Chain-Store Stock Carnage Continues (Despite Biggest Jump In Retail Sales Since 2016)
Earlier today, US Retail Sales in July rebounded dramatically to a 0.6% MoM gain – the most since Dec 2016 – driven a surge in motor vehicles (record incentives) and department stores (more inventives?). Year-over-year saw upward revisions and a rebound to a 4.2% rise in July.
The last two month’s declines in Retail Sales have been revised away magically and we have now gone 5 months without a decline…
But one glimpse at the carnage in chain-store stocks tells a very different story… Following a week of disappointing earnings from J.C. Penney Co. and Macy’s Inc., the drumbeat resumed Tuesday as results from Advance Auto Parts Inc., Coach Inc. and Dick’s Sporting Goods Inc. sent their shares crashing…
As Bloomberg notes, at this rate, the group is poised for the worst annual decline in share prices since the financial crisis.
“Everybody is being burned in retail and people are just questioning, ‘Is there any place that’s Amazon-free?’” Gary Bradshaw, a Dallas-based fund manager for Hodges Capital Management Inc., said by phone.
“There will be some winners in retail but boy, it’s just a land mine.”
However, Vitaliy Katsenelson more accurately states It’s not just Amazon’s fault. Changing consumer habits are killing old retail biz…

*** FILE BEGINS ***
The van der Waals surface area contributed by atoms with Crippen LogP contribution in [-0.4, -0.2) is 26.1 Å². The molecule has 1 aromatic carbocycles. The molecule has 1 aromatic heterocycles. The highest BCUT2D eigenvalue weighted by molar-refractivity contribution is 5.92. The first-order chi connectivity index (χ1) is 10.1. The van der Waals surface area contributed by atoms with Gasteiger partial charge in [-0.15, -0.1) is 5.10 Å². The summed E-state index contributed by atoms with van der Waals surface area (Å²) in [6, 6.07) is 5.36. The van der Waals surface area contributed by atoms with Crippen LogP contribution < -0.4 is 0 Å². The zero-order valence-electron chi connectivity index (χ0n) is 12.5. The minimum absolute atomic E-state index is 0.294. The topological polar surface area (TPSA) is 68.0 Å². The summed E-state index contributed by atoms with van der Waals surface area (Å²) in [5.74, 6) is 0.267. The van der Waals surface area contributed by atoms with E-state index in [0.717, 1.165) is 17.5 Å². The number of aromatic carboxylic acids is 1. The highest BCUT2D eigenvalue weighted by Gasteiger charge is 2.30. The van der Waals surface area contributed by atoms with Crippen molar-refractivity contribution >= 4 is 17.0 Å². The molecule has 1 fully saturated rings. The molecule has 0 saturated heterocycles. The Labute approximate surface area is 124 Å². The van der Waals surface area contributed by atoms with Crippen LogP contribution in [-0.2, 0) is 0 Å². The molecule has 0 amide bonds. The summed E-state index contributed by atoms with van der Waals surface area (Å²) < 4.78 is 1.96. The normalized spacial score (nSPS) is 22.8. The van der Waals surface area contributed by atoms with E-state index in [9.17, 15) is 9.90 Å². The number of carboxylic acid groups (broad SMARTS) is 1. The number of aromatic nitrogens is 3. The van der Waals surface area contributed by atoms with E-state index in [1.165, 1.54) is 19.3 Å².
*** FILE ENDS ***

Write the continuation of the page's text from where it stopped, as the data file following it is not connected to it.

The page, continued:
Retail stocks have been annihilated recently, despite the economy eking out growth. The fundamentals of the retail business look horrible: Sales are stagnating and profitability is getting worse with every passing quarter.
Jeff Bezos and Amazon get most of the credit, but this credit is misplaced. Today, online sales represent only 8.5 percent of total retail sales. Amazon, at $80 billion in sales, accounts only for 1.5 percent of total U.S. retail sales, which at the end of 2016 were around $5.5 trillion. Though it is human nature to look for the simplest explanation, in truth, the confluence of a half-dozen unrelated developments is responsible for weak retail sales.
Our consumption needs and preferences have changed significantly. Ten years ago we spent a pittance on cellphones. Today Apple sells roughly $100 billion worth of i-goods in the U.S., and about two-thirds of those sales are iPhones.
Consumer income has not changed much since 2006, thus over the last 10 years $190 billion in consumer spending was diverted toward mobile phones. Between phones and their services, this is $340 billion that will not be spent on T-shirts and shoes.
But we are not done. The combination of mid-single-digit health-care inflation and the proliferation of high-deductible plans has increased consumer direct health-care costs and further chipped away at our discretionary dollars. Health-care spending in the U.S. is $3.3 trillion, and just 3 percent of that figure is almost $100 billion.
Then there are soft, hard-to-quantify factors. Millennials and millennial-want-to-be generations (speaking for myself here) don’t really care about clothes as much as we may have 10 years ago.
All this brings us to a hard and sad reality: The U.S. is over-retailed. We simply have too many stores. Americans have four or five times more square footage per capita than other developed countries. This bloated square footage was created for a different consumer, the one who in in the ’90s and ’00s was borrowing money against her house and spending it at her local shopping mall.
But the bottom line, as we noted previously, is that America’s malls, retail stores, and fast-food restaurants are hugely overbuilt.